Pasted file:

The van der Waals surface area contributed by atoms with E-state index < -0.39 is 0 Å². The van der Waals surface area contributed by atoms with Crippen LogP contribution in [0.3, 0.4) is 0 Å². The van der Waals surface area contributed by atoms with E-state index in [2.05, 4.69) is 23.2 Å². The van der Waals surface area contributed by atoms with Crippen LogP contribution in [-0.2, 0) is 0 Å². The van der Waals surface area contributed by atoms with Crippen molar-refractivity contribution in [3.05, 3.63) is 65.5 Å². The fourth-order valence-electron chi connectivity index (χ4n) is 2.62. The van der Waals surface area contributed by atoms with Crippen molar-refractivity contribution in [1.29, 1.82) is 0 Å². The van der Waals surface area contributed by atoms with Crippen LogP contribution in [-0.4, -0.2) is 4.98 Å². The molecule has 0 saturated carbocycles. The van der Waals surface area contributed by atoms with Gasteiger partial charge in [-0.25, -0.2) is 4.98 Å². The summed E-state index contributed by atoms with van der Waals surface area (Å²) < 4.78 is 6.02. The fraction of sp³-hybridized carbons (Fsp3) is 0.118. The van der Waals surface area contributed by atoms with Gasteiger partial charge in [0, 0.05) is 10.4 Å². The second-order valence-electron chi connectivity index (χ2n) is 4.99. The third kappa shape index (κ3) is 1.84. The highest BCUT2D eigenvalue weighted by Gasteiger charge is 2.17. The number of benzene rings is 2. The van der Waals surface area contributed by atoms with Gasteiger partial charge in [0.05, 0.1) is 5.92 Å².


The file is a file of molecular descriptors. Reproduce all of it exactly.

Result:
The van der Waals surface area contributed by atoms with E-state index < -0.39 is 0 Å². The van der Waals surface area contributed by atoms with Crippen LogP contribution in [0.3, 0.4) is 0 Å². The van der Waals surface area contributed by atoms with E-state index in [2.05, 4.69) is 23.2 Å². The van der Waals surface area contributed by atoms with Crippen LogP contribution in [-0.2, 0) is 0 Å². The van der Waals surface area contributed by atoms with Crippen molar-refractivity contribution in [3.05, 3.63) is 65.5 Å². The fourth-order valence-electron chi connectivity index (χ4n) is 2.62. The van der Waals surface area contributed by atoms with Crippen molar-refractivity contribution in [1.29, 1.82) is 0 Å². The van der Waals surface area contributed by atoms with Crippen LogP contribution in [-0.4, -0.2) is 4.98 Å². The molecule has 0 saturated carbocycles. The van der Waals surface area contributed by atoms with Gasteiger partial charge in [-0.25, -0.2) is 4.98 Å². The summed E-state index contributed by atoms with van der Waals surface area (Å²) < 4.78 is 6.02. The fraction of sp³-hybridized carbons (Fsp3) is 0.118. The van der Waals surface area contributed by atoms with Gasteiger partial charge in [0, 0.05) is 10.4 Å². The second-order valence-electron chi connectivity index (χ2n) is 4.99. The third kappa shape index (κ3) is 1.84. The highest BCUT2D eigenvalue weighted by Gasteiger charge is 2.17. The number of benzene rings is 2. The van der Waals surface area contributed by atoms with Gasteiger partial charge in [0.05, 0.1) is 5.92 Å².